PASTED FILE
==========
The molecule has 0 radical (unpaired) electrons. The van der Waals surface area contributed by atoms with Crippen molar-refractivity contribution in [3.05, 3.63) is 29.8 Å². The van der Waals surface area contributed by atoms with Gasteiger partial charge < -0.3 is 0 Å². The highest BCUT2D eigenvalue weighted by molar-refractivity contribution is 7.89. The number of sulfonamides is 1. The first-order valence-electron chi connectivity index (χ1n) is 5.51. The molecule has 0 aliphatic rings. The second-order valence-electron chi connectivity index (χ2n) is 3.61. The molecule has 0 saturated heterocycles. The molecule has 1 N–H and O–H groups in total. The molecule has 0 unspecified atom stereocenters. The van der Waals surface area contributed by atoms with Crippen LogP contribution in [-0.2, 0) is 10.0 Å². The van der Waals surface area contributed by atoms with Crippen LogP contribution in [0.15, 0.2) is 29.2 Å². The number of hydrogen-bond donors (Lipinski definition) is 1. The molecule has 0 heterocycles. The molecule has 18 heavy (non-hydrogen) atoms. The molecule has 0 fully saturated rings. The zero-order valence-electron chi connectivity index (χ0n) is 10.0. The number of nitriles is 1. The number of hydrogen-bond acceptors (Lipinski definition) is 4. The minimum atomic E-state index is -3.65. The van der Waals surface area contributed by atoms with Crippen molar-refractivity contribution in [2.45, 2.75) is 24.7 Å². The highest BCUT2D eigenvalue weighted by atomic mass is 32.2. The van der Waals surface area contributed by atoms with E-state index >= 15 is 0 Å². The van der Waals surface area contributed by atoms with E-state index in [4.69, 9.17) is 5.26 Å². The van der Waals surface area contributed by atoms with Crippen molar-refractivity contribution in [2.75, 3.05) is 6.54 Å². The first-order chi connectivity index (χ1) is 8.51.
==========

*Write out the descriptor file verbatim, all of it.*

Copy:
The molecule has 0 radical (unpaired) electrons. The van der Waals surface area contributed by atoms with Crippen molar-refractivity contribution in [3.05, 3.63) is 29.8 Å². The van der Waals surface area contributed by atoms with Gasteiger partial charge < -0.3 is 0 Å². The highest BCUT2D eigenvalue weighted by molar-refractivity contribution is 7.89. The number of sulfonamides is 1. The first-order valence-electron chi connectivity index (χ1n) is 5.51. The molecule has 0 aliphatic rings. The second-order valence-electron chi connectivity index (χ2n) is 3.61. The molecule has 0 saturated heterocycles. The molecule has 1 N–H and O–H groups in total. The molecule has 0 unspecified atom stereocenters. The van der Waals surface area contributed by atoms with Crippen LogP contribution in [-0.2, 0) is 10.0 Å². The van der Waals surface area contributed by atoms with Crippen LogP contribution in [0.15, 0.2) is 29.2 Å². The number of hydrogen-bond donors (Lipinski definition) is 1. The molecule has 0 heterocycles. The molecule has 18 heavy (non-hydrogen) atoms. The molecule has 0 fully saturated rings. The zero-order valence-electron chi connectivity index (χ0n) is 10.0. The number of nitriles is 1. The number of hydrogen-bond acceptors (Lipinski definition) is 4. The minimum atomic E-state index is -3.65. The van der Waals surface area contributed by atoms with Crippen molar-refractivity contribution in [2.45, 2.75) is 24.7 Å². The highest BCUT2D eigenvalue weighted by atomic mass is 32.2. The van der Waals surface area contributed by atoms with E-state index >= 15 is 0 Å². The van der Waals surface area contributed by atoms with E-state index in [4.69, 9.17) is 5.26 Å². The van der Waals surface area contributed by atoms with Crippen molar-refractivity contribution in [2.75, 3.05) is 6.54 Å². The first-order chi connectivity index (χ1) is 8.51.